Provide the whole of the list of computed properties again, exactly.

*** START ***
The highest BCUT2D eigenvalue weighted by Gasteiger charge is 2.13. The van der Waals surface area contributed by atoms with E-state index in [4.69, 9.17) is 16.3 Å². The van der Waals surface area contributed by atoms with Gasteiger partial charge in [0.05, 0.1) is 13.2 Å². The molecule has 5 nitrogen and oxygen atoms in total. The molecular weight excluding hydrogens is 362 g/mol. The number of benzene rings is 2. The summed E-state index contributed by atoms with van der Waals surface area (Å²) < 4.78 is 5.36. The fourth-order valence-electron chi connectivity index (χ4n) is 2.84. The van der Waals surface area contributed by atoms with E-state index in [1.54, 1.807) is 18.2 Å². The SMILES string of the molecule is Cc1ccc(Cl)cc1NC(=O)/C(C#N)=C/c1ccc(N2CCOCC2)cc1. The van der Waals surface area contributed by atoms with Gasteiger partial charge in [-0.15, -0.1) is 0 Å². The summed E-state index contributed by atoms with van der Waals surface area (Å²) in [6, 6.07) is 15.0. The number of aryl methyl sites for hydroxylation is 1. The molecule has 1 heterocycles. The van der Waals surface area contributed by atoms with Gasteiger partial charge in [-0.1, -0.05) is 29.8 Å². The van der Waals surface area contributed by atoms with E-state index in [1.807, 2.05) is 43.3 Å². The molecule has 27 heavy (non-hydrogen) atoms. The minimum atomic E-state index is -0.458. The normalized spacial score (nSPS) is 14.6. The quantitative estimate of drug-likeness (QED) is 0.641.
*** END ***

The highest BCUT2D eigenvalue weighted by Gasteiger charge is 2.13. The van der Waals surface area contributed by atoms with E-state index in [4.69, 9.17) is 16.3 Å². The van der Waals surface area contributed by atoms with Gasteiger partial charge in [0.05, 0.1) is 13.2 Å². The molecule has 5 nitrogen and oxygen atoms in total. The molecular weight excluding hydrogens is 362 g/mol. The number of benzene rings is 2. The summed E-state index contributed by atoms with van der Waals surface area (Å²) < 4.78 is 5.36. The fourth-order valence-electron chi connectivity index (χ4n) is 2.84. The van der Waals surface area contributed by atoms with E-state index in [1.54, 1.807) is 18.2 Å². The SMILES string of the molecule is Cc1ccc(Cl)cc1NC(=O)/C(C#N)=C/c1ccc(N2CCOCC2)cc1. The van der Waals surface area contributed by atoms with Gasteiger partial charge in [-0.15, -0.1) is 0 Å². The summed E-state index contributed by atoms with van der Waals surface area (Å²) in [6, 6.07) is 15.0. The number of aryl methyl sites for hydroxylation is 1. The molecule has 1 heterocycles. The van der Waals surface area contributed by atoms with Gasteiger partial charge in [-0.1, -0.05) is 29.8 Å². The van der Waals surface area contributed by atoms with E-state index in [1.807, 2.05) is 43.3 Å². The molecule has 27 heavy (non-hydrogen) atoms. The minimum atomic E-state index is -0.458. The normalized spacial score (nSPS) is 14.6. The quantitative estimate of drug-likeness (QED) is 0.641.